It’s great to see that her story is being told! What would you say is your favorite part about performing this show?
Doing a solo show is like jumping off a high dive. You simply have to take a breath, enter the stage and then – JUMP! You just don’t know what can happen. It’s a breathtaking feeling. It pushes me to be my most centered, most uncomfortable, most exhilarated and therefore, most ALIVE self! I also love seeing how different audiences react and the interplay between them. The live electricity of this primal thing happening – unfolding in real time, interacting between all of us in the room. Theatre is magic – like nothing else! We all come to the theatre for different reasons but I have found in doing “PLACES” the one thing that seems to translate to all audiences: young, old, gay, straight – is relating to the story of the underdog. Nazimova was an underdog who overcame great obstacles. Her story of rising over adversity over and over again, and then continuing to flourish even when her “Garden Of Alla” was taken away and she was left almost penniless and without a name, inspires me to stay true to myself, to not take anything for granted, to realize that it is not the glory outside of us that makes us great, it is the glory inside of us. It seems audiences emotionally get something out of that too. I think inside, we all feel a little like the underdog and we certainly all face challenges in this wonderful and painful journey of being alive.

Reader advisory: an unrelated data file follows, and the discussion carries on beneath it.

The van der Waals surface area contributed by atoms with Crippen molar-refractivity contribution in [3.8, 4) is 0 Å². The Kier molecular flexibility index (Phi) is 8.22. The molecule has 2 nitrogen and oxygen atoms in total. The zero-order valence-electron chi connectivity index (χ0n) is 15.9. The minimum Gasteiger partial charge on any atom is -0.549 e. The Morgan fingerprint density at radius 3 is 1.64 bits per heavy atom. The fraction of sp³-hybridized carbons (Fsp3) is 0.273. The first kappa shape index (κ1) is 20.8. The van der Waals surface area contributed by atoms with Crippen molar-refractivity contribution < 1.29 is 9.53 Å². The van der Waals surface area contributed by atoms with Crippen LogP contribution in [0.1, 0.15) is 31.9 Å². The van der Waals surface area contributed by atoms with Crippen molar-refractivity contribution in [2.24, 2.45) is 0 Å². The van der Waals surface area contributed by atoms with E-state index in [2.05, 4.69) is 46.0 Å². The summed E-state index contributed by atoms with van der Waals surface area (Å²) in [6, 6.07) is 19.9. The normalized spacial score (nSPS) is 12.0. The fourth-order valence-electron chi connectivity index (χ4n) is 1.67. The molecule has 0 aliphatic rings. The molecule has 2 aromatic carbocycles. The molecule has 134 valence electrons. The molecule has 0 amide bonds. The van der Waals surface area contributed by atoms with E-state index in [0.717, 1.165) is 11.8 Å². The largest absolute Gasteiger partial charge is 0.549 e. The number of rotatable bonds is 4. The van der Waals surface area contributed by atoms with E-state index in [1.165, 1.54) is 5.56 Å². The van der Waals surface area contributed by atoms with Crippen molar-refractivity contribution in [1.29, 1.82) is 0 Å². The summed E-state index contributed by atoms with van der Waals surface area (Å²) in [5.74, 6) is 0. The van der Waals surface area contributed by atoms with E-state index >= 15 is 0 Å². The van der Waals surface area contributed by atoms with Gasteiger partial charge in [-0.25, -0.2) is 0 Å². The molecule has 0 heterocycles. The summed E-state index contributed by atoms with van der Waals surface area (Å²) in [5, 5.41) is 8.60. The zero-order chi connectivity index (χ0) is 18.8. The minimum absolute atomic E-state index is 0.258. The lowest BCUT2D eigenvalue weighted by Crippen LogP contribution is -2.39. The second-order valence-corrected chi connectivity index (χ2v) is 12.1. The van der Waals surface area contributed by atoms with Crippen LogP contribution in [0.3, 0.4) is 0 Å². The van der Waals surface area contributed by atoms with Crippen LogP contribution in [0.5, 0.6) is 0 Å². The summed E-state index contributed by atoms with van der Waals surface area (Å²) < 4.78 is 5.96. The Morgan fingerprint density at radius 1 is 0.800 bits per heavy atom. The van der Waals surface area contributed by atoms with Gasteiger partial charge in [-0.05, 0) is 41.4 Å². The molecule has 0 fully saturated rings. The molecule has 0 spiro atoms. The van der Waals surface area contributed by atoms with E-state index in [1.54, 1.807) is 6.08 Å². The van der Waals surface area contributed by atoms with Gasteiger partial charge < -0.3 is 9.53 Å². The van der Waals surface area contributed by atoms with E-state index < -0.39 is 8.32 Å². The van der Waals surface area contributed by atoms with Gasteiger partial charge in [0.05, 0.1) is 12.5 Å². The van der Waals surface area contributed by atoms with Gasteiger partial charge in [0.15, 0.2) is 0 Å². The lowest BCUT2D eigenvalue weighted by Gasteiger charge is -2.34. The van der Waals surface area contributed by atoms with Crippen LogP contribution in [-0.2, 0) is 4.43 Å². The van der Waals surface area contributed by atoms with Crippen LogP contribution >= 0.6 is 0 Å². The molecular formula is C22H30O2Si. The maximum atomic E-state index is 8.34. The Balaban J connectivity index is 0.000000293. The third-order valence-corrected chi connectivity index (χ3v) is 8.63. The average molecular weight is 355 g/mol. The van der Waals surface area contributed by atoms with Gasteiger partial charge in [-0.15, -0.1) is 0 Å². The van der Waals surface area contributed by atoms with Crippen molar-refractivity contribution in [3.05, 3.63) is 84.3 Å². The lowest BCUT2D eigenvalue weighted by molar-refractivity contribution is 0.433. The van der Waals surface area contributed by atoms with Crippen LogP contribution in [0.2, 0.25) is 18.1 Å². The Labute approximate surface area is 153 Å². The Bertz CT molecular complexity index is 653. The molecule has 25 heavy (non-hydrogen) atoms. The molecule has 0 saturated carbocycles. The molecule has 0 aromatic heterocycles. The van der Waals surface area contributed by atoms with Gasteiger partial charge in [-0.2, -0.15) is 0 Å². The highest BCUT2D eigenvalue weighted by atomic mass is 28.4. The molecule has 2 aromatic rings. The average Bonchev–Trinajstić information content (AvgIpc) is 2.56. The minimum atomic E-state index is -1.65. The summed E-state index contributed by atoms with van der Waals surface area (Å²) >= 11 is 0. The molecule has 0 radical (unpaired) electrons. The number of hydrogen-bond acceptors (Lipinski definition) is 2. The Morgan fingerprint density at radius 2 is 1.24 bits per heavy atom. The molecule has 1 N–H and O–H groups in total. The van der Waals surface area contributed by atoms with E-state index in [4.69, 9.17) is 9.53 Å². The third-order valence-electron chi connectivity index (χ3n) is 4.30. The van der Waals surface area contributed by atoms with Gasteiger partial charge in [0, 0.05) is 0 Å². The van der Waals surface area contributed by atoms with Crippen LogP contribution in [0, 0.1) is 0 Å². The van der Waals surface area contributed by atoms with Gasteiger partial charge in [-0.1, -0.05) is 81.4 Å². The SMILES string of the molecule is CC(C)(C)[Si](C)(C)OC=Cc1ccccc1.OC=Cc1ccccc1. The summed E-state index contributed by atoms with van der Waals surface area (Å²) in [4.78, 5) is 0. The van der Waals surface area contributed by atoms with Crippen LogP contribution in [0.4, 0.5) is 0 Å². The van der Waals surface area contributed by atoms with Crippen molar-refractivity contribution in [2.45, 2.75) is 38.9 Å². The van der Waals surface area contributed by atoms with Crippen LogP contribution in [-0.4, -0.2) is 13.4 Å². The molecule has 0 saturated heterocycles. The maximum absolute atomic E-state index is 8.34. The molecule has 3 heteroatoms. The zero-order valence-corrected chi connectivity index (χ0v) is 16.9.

What were some challenges that you faced in developing “PLACES”?
This piece is a valentine to Nazimova and it’s also very much a collaboration between myself and the videographer, Adam Burns, and composer, Nick T. Moore. Creating a multimedia piece of theatre is challenging – and the results are phenomenal – but it’s more than a notion and the painstaking artistry in their work and our work – putting it altogether and then bringing it to varied spaces, often with little or no tech, is very challenging. I wanted the images to not only be a backdrop, but to be an organic part of Nazimova’s thoughts. The brilliant video is created by Adam Burns and equally brilliant original score sound design is by Nick T. Moore. Nazimova’s thoughts are brought to life on the screen in a non‑stop flow of video, images, and sound, a postmodern cacophony from her all‑seeing perspective. Adam and Nick have researched amazing amounts of video and sound throughout time of jugular soundbites and video on women’s rights and gay rights from history to create a collage. After effect layers (smoke, dappling light, etc.) unite the flow of her stream of consciousness in video. Some of the images are of Nazimova and some of them are of me portraying Nazimova. Nick’s beautifully atmospheric and touching compositions are a part of an evocative soundscape designed to immerse the audience in Nazimova’s world. Adam’s voluptuous video designs are a palette of black and white projections where he has created a film texture and tone that matches the grainy quality of silent era 16 millimeter films.